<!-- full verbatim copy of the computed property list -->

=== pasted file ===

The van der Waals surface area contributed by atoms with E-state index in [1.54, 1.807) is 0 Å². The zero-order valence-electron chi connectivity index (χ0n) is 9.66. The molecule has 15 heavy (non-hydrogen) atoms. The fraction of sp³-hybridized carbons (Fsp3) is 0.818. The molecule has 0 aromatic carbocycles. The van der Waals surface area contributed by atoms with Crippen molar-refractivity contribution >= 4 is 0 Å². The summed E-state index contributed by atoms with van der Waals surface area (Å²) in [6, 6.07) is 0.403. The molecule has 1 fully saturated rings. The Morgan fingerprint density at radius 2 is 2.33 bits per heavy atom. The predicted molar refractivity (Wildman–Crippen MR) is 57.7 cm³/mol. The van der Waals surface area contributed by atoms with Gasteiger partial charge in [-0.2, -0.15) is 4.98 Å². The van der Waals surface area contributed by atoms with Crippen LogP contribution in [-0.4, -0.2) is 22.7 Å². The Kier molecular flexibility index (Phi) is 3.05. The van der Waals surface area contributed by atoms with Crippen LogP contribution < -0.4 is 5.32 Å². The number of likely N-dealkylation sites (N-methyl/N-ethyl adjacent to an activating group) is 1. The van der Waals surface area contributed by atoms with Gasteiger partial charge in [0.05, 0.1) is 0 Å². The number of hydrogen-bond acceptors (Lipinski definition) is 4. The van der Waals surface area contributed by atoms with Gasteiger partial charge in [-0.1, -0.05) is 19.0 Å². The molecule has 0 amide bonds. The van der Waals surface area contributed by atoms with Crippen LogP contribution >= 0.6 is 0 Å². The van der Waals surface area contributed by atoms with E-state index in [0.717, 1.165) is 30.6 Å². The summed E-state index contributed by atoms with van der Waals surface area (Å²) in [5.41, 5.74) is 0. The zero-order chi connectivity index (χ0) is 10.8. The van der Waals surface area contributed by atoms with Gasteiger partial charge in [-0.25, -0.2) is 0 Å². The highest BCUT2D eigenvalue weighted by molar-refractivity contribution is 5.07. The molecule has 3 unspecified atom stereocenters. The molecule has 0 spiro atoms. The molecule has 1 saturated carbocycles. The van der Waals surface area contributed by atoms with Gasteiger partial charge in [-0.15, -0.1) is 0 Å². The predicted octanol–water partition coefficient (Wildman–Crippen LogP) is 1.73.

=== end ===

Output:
The van der Waals surface area contributed by atoms with E-state index in [1.54, 1.807) is 0 Å². The zero-order valence-electron chi connectivity index (χ0n) is 9.66. The molecule has 15 heavy (non-hydrogen) atoms. The fraction of sp³-hybridized carbons (Fsp3) is 0.818. The molecule has 0 aromatic carbocycles. The van der Waals surface area contributed by atoms with Crippen molar-refractivity contribution >= 4 is 0 Å². The summed E-state index contributed by atoms with van der Waals surface area (Å²) in [6, 6.07) is 0.403. The molecule has 1 fully saturated rings. The Morgan fingerprint density at radius 2 is 2.33 bits per heavy atom. The predicted molar refractivity (Wildman–Crippen MR) is 57.7 cm³/mol. The van der Waals surface area contributed by atoms with Gasteiger partial charge in [-0.2, -0.15) is 4.98 Å². The van der Waals surface area contributed by atoms with Crippen LogP contribution in [-0.4, -0.2) is 22.7 Å². The Kier molecular flexibility index (Phi) is 3.05. The van der Waals surface area contributed by atoms with Crippen LogP contribution < -0.4 is 5.32 Å². The number of likely N-dealkylation sites (N-methyl/N-ethyl adjacent to an activating group) is 1. The van der Waals surface area contributed by atoms with Gasteiger partial charge in [0.05, 0.1) is 0 Å². The number of hydrogen-bond acceptors (Lipinski definition) is 4. The van der Waals surface area contributed by atoms with Gasteiger partial charge in [-0.1, -0.05) is 19.0 Å². The molecule has 0 amide bonds. The van der Waals surface area contributed by atoms with Crippen LogP contribution >= 0.6 is 0 Å². The van der Waals surface area contributed by atoms with E-state index in [0.717, 1.165) is 30.6 Å². The summed E-state index contributed by atoms with van der Waals surface area (Å²) in [5.41, 5.74) is 0. The zero-order chi connectivity index (χ0) is 10.8. The van der Waals surface area contributed by atoms with Gasteiger partial charge in [-0.25, -0.2) is 0 Å². The highest BCUT2D eigenvalue weighted by molar-refractivity contribution is 5.07. The molecule has 3 unspecified atom stereocenters. The molecule has 0 spiro atoms. The molecule has 1 saturated carbocycles. The van der Waals surface area contributed by atoms with Gasteiger partial charge in [-0.15, -0.1) is 0 Å². The predicted octanol–water partition coefficient (Wildman–Crippen LogP) is 1.73.